After more than three decades as part of the department of physical education, the College’s dance program is on its way to becoming an academic department, with a new Dance Committee formed to oversee the transition. According to Holly Silva, assistant director of dance, the College is “committed – to a move towards dance in an academic setting.”
Since its inception in the early 1970s, the ultimate goal of the dance program has been to become a comprehensive academic program and eventually offer a major in dance, Silva said. In 2007, the College ordered an outside peer review of the program, and in the coming year the Dance Committee, consisting of faculty, administrators and two appointed students, will be looking into logistics of the potential change.
Establishing dance as an academic department would not be a revolutionary act on the part of the College. Williams is currently among only about 2 percent of U.S. colleges and universities that do not offer dance as a part of the academic curriculum. All of the other NESCAC schools offer academic credit for dance courses, eight of them offering majors in dance or joint theater and dance. One of the functions of the Committee will be to researchthe programs of other colleges and universities and discuss the specifics of the change to take place here.
In the past, students interested in dance as an area of academic study have found ways of working around the system, taking interdisciplinary courses through the art and theater departments and creating research-based independent study projects. “We have always had students with these interests, but we have no formal mechanisms to support academic study in dance, because we have not been an academic program,” said Sandra Burton, coordinator of the dance program. Through these kinds of connections to other departments, dance as an academic pursuit has already been proven popular with students.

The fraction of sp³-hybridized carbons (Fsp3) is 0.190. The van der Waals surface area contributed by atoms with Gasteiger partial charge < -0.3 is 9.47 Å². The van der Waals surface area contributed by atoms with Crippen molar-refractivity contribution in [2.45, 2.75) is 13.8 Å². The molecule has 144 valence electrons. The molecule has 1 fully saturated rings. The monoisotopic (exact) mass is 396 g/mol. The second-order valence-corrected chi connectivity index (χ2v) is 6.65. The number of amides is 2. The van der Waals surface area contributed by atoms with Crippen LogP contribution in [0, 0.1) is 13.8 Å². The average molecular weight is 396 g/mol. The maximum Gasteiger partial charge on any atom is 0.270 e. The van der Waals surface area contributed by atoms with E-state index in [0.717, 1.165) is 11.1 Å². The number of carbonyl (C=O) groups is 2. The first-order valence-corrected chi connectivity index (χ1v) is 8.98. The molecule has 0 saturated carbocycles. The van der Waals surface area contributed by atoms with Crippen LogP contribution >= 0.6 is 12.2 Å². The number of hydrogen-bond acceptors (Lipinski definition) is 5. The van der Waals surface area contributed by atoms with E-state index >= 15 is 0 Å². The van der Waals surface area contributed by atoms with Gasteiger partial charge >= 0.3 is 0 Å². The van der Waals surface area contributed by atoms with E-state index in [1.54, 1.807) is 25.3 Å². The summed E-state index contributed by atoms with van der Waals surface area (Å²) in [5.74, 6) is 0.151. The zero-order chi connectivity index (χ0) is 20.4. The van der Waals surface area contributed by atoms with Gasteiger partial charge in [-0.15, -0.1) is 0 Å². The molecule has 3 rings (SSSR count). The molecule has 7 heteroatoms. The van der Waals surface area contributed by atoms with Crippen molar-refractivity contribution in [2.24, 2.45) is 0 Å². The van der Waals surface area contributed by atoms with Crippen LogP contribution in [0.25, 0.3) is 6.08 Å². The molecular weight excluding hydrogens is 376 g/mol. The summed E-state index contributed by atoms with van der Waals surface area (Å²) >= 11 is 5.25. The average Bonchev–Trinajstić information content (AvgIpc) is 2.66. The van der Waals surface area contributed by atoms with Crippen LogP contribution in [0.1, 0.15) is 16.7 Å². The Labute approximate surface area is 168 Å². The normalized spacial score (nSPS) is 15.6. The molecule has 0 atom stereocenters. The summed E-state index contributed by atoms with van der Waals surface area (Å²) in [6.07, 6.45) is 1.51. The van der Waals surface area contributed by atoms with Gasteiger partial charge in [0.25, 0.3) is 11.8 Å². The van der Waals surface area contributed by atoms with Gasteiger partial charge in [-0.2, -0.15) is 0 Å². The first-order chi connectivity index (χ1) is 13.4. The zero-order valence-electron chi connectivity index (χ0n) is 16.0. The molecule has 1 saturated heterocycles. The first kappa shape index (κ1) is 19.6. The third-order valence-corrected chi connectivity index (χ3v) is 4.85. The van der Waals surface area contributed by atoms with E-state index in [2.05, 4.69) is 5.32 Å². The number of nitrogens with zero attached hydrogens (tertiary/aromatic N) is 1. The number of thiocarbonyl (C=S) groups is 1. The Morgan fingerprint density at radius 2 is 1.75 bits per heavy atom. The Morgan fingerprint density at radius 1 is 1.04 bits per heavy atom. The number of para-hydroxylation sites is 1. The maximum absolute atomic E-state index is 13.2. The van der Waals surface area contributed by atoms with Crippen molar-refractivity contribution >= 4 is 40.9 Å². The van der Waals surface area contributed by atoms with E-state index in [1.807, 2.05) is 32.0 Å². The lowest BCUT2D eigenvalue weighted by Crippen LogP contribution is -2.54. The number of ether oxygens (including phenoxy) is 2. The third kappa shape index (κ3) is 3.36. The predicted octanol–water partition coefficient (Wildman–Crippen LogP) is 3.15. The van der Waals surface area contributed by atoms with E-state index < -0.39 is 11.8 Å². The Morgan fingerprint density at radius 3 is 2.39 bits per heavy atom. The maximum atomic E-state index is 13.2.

One topic of discussion regards the preservation of dance as an option for physical education. “Our hope is that after the inquiry process, the dance program will be able to offer students two ways of participating, [both through academic and non-academic study,]” Burton said. Several other institutions employ this method, which allows students the opportunity to study dance to whatever extent they choose.
The Committee will also consider facility limitations within the program. The dance program currently serves about 100 students per year, and the facilities even now are not sufficient, according to Silva. What was formerly a valued dance space in Lasell is now home to the new Upper Lasell Fitness Center, and although the newly renovated Goodrich includes an area designated for dance, the current spaces are not sufficient to support an academic program, which will require more seminar rooms in addition to studio space.
Throughout the coming year, the Committee will continue to look into these issues, as well as the staffing, budget and curriculum of the new program. “[I am] hopeful that the outcome will be a program that is even stronger, more vibrant and better able to meet the needs of our students and provide them with an excellent environment for creativity and study,” Burton said. No official deadline has been set for the inauguration of the revamped program.